Find Information About:

Drugs & Supplements

Get information and reviews on prescription drugs, over-the-counter medications, vitamins, and supplements. Search by name or medical condition.

Pill Identifier

Pill Identifier

Having trouble identifying your pills?

Enter the shape, color, or imprint of your prescription or OTC drug. Our pill identification tool will display pictures that you can compare to your pill.

Get Started
My Medicine

My Medicine

Save your medicine, check interactions, sign up for FDA alerts, create family profiles and more.

Get Started

WebMD Health Experts and Community

Talk to health experts and other people like you in WebMD's Communities. It's a safe forum where you can create or participate in support groups and discussions about health topics that interest you.

  • Second Opinion

    Second Opinion

    Read expert perspectives on popular health topics.

  • Community


    Connect with people like you, and get expert guidance on living a healthy life.

Got a health question? Get answers provided by leading organizations, doctors, and experts.

Get Answers

Sign up to receive WebMD's award-winning content delivered to your inbox.

Sign Up

Heart Disease Health Center

Font Size

Heart Biases That Can Kill

Millions of Americans experience heart attack symptoms each year. So why do some get better treatment than others?

Different Symptoms? continued...

For instance, when women have a heart attack, they often complain of back pain, not chest pain. "So physicians may not clue into heart disease as quickly with a woman as when men come in complaining of chest pain," he says.

Minorities have also been found to downplay their pain as compared with whites. "You get a black man in the emergency room and ask him what's wrong, and he'll say, 'I have some indigestion,'" says Curry. "He has no idea he may be having a heart attack. Many minorities, as well as women, I think, are more likely to mistakenly think you have to have chest pain to be having a heart attack."

Unconscious Prejudice?

Still, doctors get their share of blame, says Curry, who served as Howard's chief of cardiology and in 1999 was named the American Heart Association's "Physician of the Year."

"I think there is probably a bit of unconscious prejudice going on that may explain why there's a better level of care given by doctors if you're white, male, and well-incomed than if you're a minority, female, or poor," he tells WebMD.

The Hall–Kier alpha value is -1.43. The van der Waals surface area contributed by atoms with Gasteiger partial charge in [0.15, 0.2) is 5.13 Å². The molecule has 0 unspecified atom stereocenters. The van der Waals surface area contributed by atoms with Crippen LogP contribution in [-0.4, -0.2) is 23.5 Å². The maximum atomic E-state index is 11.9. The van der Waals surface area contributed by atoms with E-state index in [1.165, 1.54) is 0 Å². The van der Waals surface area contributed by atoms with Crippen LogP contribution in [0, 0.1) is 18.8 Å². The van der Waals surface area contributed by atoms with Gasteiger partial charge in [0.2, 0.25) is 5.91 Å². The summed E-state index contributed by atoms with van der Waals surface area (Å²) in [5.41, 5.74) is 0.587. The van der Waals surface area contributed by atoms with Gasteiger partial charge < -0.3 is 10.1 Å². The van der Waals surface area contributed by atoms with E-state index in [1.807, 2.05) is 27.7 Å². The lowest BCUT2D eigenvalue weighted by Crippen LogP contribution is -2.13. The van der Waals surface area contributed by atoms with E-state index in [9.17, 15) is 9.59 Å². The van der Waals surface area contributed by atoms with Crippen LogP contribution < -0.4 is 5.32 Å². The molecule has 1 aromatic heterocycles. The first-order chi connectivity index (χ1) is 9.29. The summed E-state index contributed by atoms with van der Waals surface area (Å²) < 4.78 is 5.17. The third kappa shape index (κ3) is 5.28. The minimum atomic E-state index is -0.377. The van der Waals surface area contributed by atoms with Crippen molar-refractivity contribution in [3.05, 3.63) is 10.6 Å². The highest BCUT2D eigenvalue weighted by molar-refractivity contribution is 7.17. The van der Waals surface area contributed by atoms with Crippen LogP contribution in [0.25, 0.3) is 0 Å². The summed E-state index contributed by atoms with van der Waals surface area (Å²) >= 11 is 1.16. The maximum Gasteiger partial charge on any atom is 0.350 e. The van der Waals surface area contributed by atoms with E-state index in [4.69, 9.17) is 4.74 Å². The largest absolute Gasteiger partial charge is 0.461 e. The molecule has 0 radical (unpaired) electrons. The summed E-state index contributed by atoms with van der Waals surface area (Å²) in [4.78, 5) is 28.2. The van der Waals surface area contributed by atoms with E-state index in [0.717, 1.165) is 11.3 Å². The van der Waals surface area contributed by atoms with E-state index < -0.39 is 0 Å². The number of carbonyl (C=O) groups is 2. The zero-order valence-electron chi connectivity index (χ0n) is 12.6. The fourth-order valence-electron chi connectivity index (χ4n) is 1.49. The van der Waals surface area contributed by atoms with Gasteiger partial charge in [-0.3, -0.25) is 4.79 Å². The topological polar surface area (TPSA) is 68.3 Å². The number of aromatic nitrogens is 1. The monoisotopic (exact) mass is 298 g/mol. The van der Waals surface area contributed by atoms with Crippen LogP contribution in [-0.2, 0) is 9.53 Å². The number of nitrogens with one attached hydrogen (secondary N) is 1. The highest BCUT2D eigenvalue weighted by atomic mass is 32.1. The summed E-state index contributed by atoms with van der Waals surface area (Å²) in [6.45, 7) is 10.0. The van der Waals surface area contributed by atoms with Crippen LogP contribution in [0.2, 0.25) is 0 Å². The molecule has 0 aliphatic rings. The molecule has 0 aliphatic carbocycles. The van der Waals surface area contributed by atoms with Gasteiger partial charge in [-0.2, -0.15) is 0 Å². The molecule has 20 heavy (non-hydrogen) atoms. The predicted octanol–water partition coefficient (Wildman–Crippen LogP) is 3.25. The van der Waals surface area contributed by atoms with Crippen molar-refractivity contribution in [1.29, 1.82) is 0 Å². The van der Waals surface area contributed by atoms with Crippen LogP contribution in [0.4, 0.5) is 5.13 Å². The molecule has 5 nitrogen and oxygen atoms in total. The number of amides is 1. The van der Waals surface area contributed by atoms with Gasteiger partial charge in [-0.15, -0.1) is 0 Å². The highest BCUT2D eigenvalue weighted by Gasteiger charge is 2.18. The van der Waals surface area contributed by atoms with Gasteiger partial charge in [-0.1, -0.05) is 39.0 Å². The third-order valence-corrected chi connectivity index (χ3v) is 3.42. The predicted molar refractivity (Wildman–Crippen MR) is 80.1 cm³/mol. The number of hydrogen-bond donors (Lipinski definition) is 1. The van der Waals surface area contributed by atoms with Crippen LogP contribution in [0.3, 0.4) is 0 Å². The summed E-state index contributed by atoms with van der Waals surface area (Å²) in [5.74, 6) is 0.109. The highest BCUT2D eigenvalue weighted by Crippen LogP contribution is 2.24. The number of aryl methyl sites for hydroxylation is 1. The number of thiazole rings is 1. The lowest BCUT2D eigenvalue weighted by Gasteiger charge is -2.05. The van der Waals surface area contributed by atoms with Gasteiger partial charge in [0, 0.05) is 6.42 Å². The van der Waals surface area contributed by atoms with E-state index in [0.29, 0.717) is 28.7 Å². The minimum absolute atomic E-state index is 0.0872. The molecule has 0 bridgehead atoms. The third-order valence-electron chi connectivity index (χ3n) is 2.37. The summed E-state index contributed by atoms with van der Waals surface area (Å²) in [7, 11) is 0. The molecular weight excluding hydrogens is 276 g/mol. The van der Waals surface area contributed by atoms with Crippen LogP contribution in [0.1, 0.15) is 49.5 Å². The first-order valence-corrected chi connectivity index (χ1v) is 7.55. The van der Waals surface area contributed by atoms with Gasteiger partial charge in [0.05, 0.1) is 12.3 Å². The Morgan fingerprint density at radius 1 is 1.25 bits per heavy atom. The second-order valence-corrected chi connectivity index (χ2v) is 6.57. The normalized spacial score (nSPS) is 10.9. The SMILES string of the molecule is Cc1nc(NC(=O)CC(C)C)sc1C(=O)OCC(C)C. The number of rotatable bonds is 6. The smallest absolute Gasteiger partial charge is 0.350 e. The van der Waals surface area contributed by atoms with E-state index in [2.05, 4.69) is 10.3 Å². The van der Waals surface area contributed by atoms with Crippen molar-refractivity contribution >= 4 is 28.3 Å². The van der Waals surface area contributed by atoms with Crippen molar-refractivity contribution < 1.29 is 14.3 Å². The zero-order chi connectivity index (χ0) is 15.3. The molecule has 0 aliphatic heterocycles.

He cites one event two decades ago when the 70-year-old mother of one his staff members developed heart disease. "After learning about her condition, it was my estimation that she needed a pacemaker," says Curry.

But the woman wasn't getting one from her doctor. "The reason I was given by her doctor was that she was old and didn't have long to live. We talked about it and she did get her pacemaker. That was 20 years ago, and she's still living. But I believe because she was an old black woman, she would have died if I hadn't intervened and the doctor had used his normal instinct. I think if she were white she would have gotten the pacemaker sooner."

That "instinct" may result from past medical training, he says.

"There was a time when physicians were taught in medical school that blacks do not usually have heart attacks, so some of these treatment inequities may be a holdover from that," Curry tells WebMD. "Of course, they don't teach that anymore, since it's the most common cause of death among African Americans."

Today on WebMD

x-ray of human heart
A visual guide.
atrial fibrillation
Symptoms and causes.
heart rate graph
10 things to never do.
heart rate
Get the facts.
empty football helmet
red wine
eating blueberries
Simple Steps to Lower Cholesterol
Inside A Heart Attack
Omega 3 Sources
Salt Shockers
lowering blood pressure